EUROPA PRESS.- A team of researchers led by Northwestern University in the United States has developed a small soft and flexible implant that relieves pain on demand and without the need for drugs. This first-of-its-kind implantable pain device could provide a much-needed alternative to opioids and other highly addictive drugs, its authors write in the journal Science.
The device, biocompatible and water solublegently wraps around nerves to provide precise, targeted cooling that numbs nerves and blocks pain signals that reach the brain. An external pump allows the user to remotely activate the device and increase or decrease its intensity. When the device is no longer needed, it is naturally absorbed into the body, avoiding the need for surgical removal.
The researchers believe the device could be invaluable for patients undergoing routine surgeries or even amputations that often require postoperative medications. Surgeons could implant the device intraoperatively to help control a patient’s postoperative pain.
“Although opiates are very effective, they are also very addictive,” recalls Northwestern’s John A. Rogers, who led the development of the device. As engineers, we are motivated by the idea of treating pain without drugs, so that it can turn on and off instantlywith user control over intensity of relief.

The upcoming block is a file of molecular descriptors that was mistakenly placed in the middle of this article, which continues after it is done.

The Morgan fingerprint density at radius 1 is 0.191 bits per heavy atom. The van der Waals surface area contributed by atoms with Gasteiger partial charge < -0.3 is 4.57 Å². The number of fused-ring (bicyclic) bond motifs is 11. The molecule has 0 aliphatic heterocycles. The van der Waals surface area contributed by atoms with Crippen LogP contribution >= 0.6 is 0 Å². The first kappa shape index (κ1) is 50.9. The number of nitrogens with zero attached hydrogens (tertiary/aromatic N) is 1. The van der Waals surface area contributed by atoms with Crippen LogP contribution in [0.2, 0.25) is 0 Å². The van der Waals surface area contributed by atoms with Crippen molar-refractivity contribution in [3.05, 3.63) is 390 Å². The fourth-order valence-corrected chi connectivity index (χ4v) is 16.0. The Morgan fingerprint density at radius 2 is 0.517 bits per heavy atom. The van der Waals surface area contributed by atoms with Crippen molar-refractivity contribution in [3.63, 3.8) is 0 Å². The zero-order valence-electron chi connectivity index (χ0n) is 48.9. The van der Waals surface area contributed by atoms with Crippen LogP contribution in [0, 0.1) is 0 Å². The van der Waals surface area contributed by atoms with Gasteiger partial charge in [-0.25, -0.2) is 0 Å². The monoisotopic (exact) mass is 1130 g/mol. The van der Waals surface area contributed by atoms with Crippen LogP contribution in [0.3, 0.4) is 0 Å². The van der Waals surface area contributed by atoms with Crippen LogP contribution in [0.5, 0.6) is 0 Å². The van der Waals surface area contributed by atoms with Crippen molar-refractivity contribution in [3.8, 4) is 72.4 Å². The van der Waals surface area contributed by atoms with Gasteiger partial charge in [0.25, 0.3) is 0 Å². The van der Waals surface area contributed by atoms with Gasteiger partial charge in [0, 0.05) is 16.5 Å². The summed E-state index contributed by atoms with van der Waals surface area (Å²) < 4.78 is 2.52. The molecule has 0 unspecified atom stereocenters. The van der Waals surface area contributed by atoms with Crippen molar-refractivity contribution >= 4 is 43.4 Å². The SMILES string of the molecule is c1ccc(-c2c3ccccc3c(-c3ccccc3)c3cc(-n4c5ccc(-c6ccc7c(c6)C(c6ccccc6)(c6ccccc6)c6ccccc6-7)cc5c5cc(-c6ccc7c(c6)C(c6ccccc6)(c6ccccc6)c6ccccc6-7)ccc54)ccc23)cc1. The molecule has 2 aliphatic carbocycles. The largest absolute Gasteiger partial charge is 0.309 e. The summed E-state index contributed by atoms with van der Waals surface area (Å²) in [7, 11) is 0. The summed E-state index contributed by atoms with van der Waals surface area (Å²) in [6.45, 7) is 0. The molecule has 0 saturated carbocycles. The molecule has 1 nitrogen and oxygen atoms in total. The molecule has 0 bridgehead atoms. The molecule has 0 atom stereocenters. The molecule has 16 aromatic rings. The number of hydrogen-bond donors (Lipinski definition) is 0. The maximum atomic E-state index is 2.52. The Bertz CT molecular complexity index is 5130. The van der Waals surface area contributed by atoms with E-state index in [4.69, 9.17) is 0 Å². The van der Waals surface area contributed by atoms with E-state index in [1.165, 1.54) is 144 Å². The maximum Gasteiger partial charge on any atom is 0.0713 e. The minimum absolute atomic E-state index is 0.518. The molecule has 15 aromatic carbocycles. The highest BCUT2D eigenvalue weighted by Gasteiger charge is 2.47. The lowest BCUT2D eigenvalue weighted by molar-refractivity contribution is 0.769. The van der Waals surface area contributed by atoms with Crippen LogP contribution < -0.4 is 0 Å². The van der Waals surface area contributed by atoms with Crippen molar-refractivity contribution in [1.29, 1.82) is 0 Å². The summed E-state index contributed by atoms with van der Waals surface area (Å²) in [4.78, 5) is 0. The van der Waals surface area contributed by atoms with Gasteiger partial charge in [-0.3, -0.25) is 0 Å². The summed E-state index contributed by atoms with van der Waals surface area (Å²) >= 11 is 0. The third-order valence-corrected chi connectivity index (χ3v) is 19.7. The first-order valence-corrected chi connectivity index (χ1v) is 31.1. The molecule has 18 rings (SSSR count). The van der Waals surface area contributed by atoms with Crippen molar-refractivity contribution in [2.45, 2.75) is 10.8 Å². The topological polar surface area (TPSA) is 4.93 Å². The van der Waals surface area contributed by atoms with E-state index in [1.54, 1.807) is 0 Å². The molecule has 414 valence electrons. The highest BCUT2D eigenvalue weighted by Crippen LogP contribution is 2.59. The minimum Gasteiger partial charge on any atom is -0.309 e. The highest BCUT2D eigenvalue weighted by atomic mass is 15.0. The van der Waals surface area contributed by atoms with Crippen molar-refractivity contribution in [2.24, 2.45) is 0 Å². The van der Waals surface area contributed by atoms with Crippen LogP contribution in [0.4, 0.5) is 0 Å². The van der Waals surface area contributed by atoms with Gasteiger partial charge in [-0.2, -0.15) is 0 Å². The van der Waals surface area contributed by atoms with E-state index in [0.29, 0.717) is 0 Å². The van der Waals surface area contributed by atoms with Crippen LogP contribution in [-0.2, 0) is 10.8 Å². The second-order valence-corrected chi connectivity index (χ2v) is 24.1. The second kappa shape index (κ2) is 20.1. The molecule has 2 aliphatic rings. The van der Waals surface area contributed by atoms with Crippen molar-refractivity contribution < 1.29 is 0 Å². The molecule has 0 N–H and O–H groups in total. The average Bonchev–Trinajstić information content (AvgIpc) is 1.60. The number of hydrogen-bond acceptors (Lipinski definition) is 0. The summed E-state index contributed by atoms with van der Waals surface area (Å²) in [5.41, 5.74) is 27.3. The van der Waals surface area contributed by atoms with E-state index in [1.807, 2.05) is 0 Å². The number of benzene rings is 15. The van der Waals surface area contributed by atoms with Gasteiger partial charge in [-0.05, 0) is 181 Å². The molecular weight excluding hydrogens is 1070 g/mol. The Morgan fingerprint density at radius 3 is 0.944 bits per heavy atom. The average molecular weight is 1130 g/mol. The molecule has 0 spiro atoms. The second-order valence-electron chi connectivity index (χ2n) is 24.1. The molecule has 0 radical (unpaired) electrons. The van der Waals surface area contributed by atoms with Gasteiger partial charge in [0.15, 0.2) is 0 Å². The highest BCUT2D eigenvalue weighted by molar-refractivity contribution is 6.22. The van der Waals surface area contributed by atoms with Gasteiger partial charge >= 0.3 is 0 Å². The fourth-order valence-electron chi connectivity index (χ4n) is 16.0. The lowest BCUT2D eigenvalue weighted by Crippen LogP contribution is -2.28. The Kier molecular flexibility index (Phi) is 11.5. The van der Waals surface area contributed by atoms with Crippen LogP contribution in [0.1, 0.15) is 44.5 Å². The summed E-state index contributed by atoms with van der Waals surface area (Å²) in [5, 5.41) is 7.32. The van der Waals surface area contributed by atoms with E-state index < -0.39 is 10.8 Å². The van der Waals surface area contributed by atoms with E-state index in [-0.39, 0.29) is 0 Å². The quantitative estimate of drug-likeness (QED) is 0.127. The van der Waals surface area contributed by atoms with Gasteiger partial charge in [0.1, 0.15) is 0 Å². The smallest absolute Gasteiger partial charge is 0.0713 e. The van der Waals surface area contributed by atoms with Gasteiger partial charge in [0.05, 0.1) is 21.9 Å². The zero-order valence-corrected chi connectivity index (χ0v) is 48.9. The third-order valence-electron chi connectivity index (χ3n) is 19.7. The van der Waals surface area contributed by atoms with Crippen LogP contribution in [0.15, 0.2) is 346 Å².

“The technology presented here takes advantage of mechanisms that have some similarities to those that make fingers feel numb when they are cold,” he continues. Our implant allows this effect to be produced in a programmable way, directly and locally in the selected nerves, even in the depths of the surrounding soft tissues”.
A pioneer of bioelectronics, Rogers is the Louis Simpson and Kimberly Querrey Professor of Materials Science and Engineering, Biomedical Engineering, and Neurological Surgery at Northwestern University’s McCormick School of Engineering and Feinberg School of Medicine. He is also the founding director of the Querrey Simpson Institute for Bioelectronics. Jonathan Reeder, a former Ph.D. candidate in the Rogers lab, is the paper’s first author.